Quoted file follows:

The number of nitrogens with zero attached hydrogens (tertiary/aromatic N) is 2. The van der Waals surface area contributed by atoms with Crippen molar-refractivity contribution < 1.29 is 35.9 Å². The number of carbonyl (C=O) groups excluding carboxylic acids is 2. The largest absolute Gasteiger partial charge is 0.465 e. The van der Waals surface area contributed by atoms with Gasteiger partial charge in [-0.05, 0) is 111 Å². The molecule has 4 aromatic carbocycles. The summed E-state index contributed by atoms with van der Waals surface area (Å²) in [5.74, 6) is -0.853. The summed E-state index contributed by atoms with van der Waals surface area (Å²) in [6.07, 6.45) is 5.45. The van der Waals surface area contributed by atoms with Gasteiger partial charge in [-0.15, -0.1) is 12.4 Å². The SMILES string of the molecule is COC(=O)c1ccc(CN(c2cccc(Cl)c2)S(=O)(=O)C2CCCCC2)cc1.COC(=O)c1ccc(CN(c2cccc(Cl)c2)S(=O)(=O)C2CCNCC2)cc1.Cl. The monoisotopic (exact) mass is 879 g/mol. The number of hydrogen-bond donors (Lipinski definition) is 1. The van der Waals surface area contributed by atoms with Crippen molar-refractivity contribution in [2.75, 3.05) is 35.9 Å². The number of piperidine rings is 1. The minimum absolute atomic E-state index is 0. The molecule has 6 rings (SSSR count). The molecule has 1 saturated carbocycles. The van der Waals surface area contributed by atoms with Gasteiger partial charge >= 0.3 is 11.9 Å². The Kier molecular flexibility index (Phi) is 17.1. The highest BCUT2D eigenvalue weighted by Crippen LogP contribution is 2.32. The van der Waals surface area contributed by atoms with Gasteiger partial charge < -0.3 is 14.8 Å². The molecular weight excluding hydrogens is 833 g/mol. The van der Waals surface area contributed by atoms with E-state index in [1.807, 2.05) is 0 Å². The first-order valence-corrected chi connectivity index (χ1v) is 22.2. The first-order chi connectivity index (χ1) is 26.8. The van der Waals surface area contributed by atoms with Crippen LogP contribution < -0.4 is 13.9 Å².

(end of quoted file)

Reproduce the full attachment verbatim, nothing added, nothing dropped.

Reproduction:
The number of nitrogens with zero attached hydrogens (tertiary/aromatic N) is 2. The van der Waals surface area contributed by atoms with Crippen molar-refractivity contribution < 1.29 is 35.9 Å². The number of carbonyl (C=O) groups excluding carboxylic acids is 2. The largest absolute Gasteiger partial charge is 0.465 e. The van der Waals surface area contributed by atoms with Gasteiger partial charge in [-0.05, 0) is 111 Å². The molecule has 4 aromatic carbocycles. The summed E-state index contributed by atoms with van der Waals surface area (Å²) in [5.74, 6) is -0.853. The summed E-state index contributed by atoms with van der Waals surface area (Å²) in [6.07, 6.45) is 5.45. The van der Waals surface area contributed by atoms with Gasteiger partial charge in [-0.15, -0.1) is 12.4 Å². The SMILES string of the molecule is COC(=O)c1ccc(CN(c2cccc(Cl)c2)S(=O)(=O)C2CCCCC2)cc1.COC(=O)c1ccc(CN(c2cccc(Cl)c2)S(=O)(=O)C2CCNCC2)cc1.Cl. The monoisotopic (exact) mass is 879 g/mol. The number of hydrogen-bond donors (Lipinski definition) is 1. The van der Waals surface area contributed by atoms with Crippen molar-refractivity contribution in [2.75, 3.05) is 35.9 Å². The number of piperidine rings is 1. The minimum absolute atomic E-state index is 0. The molecule has 6 rings (SSSR count). The molecule has 1 saturated carbocycles. The van der Waals surface area contributed by atoms with Gasteiger partial charge >= 0.3 is 11.9 Å². The Kier molecular flexibility index (Phi) is 17.1. The highest BCUT2D eigenvalue weighted by Crippen LogP contribution is 2.32. The van der Waals surface area contributed by atoms with Gasteiger partial charge < -0.3 is 14.8 Å². The molecular weight excluding hydrogens is 833 g/mol. The van der Waals surface area contributed by atoms with E-state index in [1.807, 2.05) is 0 Å². The first-order valence-corrected chi connectivity index (χ1v) is 22.2. The first-order chi connectivity index (χ1) is 26.8. The van der Waals surface area contributed by atoms with Crippen LogP contribution < -0.4 is 13.9 Å².